For the last month and a little bit more I have been studying Russian as my first independently studied foreign language. It is the first I want to achieve fluency in, before I start moving on to another language. I have given myself 3 months to reach conversational fluency, because that coincides with the Polyglot Berlin conference.
Of course this goal is a bit unrealistic, most would say. But to me it's better to have a slightly unrealistic time goal, work your heart out and then not get completely where you want to be in the time period. If I told you I would achieve fluency in Russian in 3 months, you might not believe me. If I told you I would achieve a moderately sized working vocabulary along with knowledge of a vast amount of sentences in 3 months, suddenly that sounds more realistic – and useful too!
The lesson is: Don't worry about missing your targets, the journey is the important factor.
Russian is a hard language to learn for a Dane
Part of the reason why people said it would be impossible to learn Russian in 3 months is because it is a very hard language for people like myself to get into. For one the alphabet is completely different (which I wrote a long blog post about here) along with completely new sounds. Secondly the grammar has a few more levels of intermediate to advanced rules that take time to get used to.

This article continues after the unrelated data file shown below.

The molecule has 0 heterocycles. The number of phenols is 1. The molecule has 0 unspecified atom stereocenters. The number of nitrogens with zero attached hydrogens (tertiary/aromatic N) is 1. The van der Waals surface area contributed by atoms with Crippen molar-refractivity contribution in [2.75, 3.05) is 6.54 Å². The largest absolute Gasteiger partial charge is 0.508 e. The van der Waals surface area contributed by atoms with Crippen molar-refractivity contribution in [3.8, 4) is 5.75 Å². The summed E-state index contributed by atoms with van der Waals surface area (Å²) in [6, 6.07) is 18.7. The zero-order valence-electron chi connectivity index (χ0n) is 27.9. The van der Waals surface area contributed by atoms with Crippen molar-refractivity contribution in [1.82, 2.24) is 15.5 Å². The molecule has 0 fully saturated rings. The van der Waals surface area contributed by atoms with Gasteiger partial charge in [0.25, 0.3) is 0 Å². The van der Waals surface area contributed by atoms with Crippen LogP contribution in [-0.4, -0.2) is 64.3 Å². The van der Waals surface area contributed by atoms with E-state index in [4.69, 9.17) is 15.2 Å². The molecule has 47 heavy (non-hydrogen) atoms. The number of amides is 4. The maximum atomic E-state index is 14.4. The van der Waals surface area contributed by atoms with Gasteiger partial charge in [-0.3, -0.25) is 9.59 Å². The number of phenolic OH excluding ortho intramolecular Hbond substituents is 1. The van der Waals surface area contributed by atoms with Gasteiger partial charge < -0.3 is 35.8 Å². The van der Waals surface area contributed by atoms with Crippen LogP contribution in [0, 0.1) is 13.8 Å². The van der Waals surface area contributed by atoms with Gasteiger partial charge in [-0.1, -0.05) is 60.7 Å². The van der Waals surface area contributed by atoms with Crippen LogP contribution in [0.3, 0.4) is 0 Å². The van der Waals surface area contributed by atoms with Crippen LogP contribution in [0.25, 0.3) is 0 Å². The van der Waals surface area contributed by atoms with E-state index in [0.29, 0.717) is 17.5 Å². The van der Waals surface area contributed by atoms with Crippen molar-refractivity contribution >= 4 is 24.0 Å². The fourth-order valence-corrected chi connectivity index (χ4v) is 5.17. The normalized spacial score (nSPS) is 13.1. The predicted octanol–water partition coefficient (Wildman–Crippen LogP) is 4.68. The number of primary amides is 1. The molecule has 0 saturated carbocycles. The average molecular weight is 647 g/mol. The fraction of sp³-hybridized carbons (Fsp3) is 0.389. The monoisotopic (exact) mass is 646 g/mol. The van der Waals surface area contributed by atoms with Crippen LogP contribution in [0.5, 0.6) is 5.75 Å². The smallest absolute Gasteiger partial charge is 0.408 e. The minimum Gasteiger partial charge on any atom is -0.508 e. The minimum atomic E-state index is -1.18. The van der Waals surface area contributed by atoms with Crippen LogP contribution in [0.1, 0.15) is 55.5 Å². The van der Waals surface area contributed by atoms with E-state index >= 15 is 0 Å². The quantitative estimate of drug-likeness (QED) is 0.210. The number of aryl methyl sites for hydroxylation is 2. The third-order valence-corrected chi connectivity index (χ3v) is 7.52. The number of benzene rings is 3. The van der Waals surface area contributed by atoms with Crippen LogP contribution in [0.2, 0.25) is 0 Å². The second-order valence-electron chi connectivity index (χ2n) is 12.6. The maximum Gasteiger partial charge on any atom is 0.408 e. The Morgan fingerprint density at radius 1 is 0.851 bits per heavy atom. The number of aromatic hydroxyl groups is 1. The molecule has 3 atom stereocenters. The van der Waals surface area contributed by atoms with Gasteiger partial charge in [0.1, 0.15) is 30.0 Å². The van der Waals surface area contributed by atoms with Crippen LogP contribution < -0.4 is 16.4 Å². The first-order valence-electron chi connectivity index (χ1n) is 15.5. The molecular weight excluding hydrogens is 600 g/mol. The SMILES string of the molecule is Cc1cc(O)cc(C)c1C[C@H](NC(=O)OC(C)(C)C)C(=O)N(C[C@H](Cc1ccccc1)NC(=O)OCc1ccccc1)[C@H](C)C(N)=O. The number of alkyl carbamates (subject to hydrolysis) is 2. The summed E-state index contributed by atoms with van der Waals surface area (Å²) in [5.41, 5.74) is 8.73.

With that being said though, I believe that I can get very far in 3 months and I can definitely achieve fluency in 6 which is my running overall goal with the blog; To obtain fluency in at least 2 new languages a year.
My focus is not on the grammar either, maybe I should spend some more time on it, but my experience from German is that if I spend too much time thinking about the grammatical rules it inhibits my learning process and my ability to speak on the fly. Yes, the speak that does come out might have the wrong gender or a wrongly used article – who cares! The importance for language learners, and their first priority should be to be understood and speak naturally without pauses. Once you can keep a conversation going in your chosen language, you can then choose to expand on the grammar. Or you can choose not to, like I do.
Mistakes I've made in my first month of learning Russian
Setting out to learn a completely new language is a wonderful experience, and I can fully recommend it. During my first month I definitely did not study as much as I should have. The blog, podcast and everything else took up some of my focus, but were hardly excuses. I could easily have put more effort into Russian learning if I wanted to.
I do believe in general though, that you shouldn't spend too many hours learning the same language every day. The amount you learn does go up linearly until a point between 2-3 hours (for me at least) where the amount of knowledge acquired – particularly in vocabulary building, goes way down. I'm not sure if you can train yourself to spend longer and still get the same benefits, but for someone like me with a bad concentration it seems like the magic number is something like 2-3 hours a day at the most.
However, I did not spend 2-3 hours a day. In fact I probably averaged way less than 1 hour which I have no excuse for. If you really want to learn Russian in 3 months you can't just casually read a few words a day and expect fluency.